Nonverbal and Rhetorical Analysis of Dick Cheney shooting incident on Fox News

On January 1st of 1982, my boyfriend was shot in a hunting accident. He lost 37 pints of blood in less than 24 hours. His survival was a medical miracle. I am very passionate about proper hunting practices and taking responsibility for actions.

As a body language expert and media and political coach I am passionate about speaking with honesty and credibility. I discussed in a previous post how delay in speaking was a nonverbal communicator let me explore the actual interview.

In a televised interview granted exclusively to Fox News Channel, four days after the shooting, Vice President Dick Cheney spoke. He was looking down and to the right before making his main statements. When people look down and the right they are accessing their kinesthetic (feeling/body sense) and they usually have more skin color. Cheney, however, was very pale and drawn. They generally have a lower, slower voice tone which Cheney maintained through the interview. They gesture down by their middle or stomach; point to their heart or put their hand over their heart. Cheney did not gesture. They breathe low and deep in the abdomen... Cheney seemed to have trouble breathing. Cheney seemed emotional, but the emotions were about his pain rather than empathetic pain for his injured friend. That is even more apparent as Cheney discusses it as one of the worst days of his life. I imagine it was the single worst day of the guy he shot, his friend Harry’s life.

As he looked down and to the right he said, "Ultimately, I'm the guy who pulled the trigger that fired the round that hit Harry”. In a Rhetorical Analysis I am immediately struck by how long it took him to get to the admission. It sounds like that children’s nursery rhyme that goes;

This is the man all tattered and torn
That kissed the maiden all forlorn
That milked the cow with the crumpled horn
That tossed the dog that worried the cat
That killed the rat that ate the malt
That lay in the house that Jack built.

Look at the limiters he used, ultimately, pulled the trigger that fired the round that hit Harry. His first and most important sentence should have been something like, "I shot Harry". Not, “I pulled the trigger, that shot the round…that milked the cow. That lay in the house that Jack Built..."

He then says again looking down and to the right, "And you can talk about all of the other conditions that existed at the time, but that's the bottom line". He starts with a condition, then says. "..but that’s the bottom line." He shouldn’t have even discussed the conditions in that way. He could have made a statement of facts. That is, told the story in a factual way and said the conditions, but saying it this way made it sound like he thought the conditions were, in fact an excuse.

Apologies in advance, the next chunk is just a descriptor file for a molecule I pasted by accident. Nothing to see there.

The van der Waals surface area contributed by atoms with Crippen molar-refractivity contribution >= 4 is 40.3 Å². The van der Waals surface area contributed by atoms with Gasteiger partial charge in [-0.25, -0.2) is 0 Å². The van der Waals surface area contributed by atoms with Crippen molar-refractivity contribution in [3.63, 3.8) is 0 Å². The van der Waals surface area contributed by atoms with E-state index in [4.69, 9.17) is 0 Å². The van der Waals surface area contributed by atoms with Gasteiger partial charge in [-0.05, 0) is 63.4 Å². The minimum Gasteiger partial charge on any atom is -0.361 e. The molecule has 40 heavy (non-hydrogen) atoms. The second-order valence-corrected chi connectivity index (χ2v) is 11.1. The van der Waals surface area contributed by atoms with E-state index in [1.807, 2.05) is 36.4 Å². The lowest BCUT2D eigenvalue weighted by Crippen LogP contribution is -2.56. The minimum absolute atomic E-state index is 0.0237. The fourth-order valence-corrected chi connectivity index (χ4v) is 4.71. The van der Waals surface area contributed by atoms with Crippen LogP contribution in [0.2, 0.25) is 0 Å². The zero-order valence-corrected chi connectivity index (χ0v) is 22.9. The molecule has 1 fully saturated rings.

He had a beer at lunch, hunters should not drink. The risk is too high for accidents. Drinking affects your body language. Cheney said. "It was not Harry's fault. You can't blame anybody else." This seems like an almost bizarre statement isolated from the factual story. And if you know hunting rules, it is always the shooter's fault. Whittington went to retrieve a bird and then walked toward Cheney without announcing his presence. But, Cheney, if he followed hunting rules, should have noted that a hunting partner is out in the shooting target range. A State Parks and Wildlife Department report concluded: "While he was out of the hunting line, another covey was flushed and Cheney swung on a bird and fired, striking Whittington," about 30 yards away. That’s incredibly close. "I turned and shot at the bird, and at that second saw Harry standing there. Didn't know he was there", Cheney said. "I saw him fall, basically. It had happened so fast."

In the Chicago Tribune yesterday, Kathleen Hall Jamieson, director of the Annenberg Public Policy Center at the University of Pennsylvania was quoted as saying, “… Cheney's violation of the basic rule that a hunter verify the target and what is beyond it before pulling the trigger, as well as his lack of a $7 unpaid bird stamp on his Texas hunting license."

My friend Shane was shot by a young boy who was handed a gun, and in fact held a gun for the first time on that day. The boy was given three minutes of instruction. The boy did not know how to shoot responsibly. Obviously Cheney made a lot of mistakes in his dissemination of the information about the shooting, but the true mistake, the thing that matters, is he was irresponsible in his hunting and shot his friend.

Nonverbal Analysis of Vice President Dick Cheney and Shooting Incident

I have been traveling and resting, but now I am inspired again.

I just watched the first interview with our Vice President talking about the hunting accident. Remember the Vice President's friend was shot in the face and chest.

In law enforcement, the longer it takes for the "suspect" to come forward to talk, the higher the probability of guilt. In Public Relations, the longer the person takes to make a public announcement of the facts of an incident, the more the public believes, truly or falsely, that the person is guilty and has done something they want or feel they need to hide. And finally, in politics the public feels that a powerful figure they voted into office is responsible to the public and should give them the facts of an incident as soon as possible. Yet, the Vice President waited four days to be interviewed on the Republican leaning Fox News, rather than make a public statement immediately.

Time is a nonverbal communicator, and in this particular case involving Dick Cheney, I believe that delay communicates fear, a lack or honor, and desire to not take full responsibility for his actions. I will blog more nonverbal and rhetorical analysis of the Fox interview about the shooting later today. For now, I'm off to coach a client in public speaking.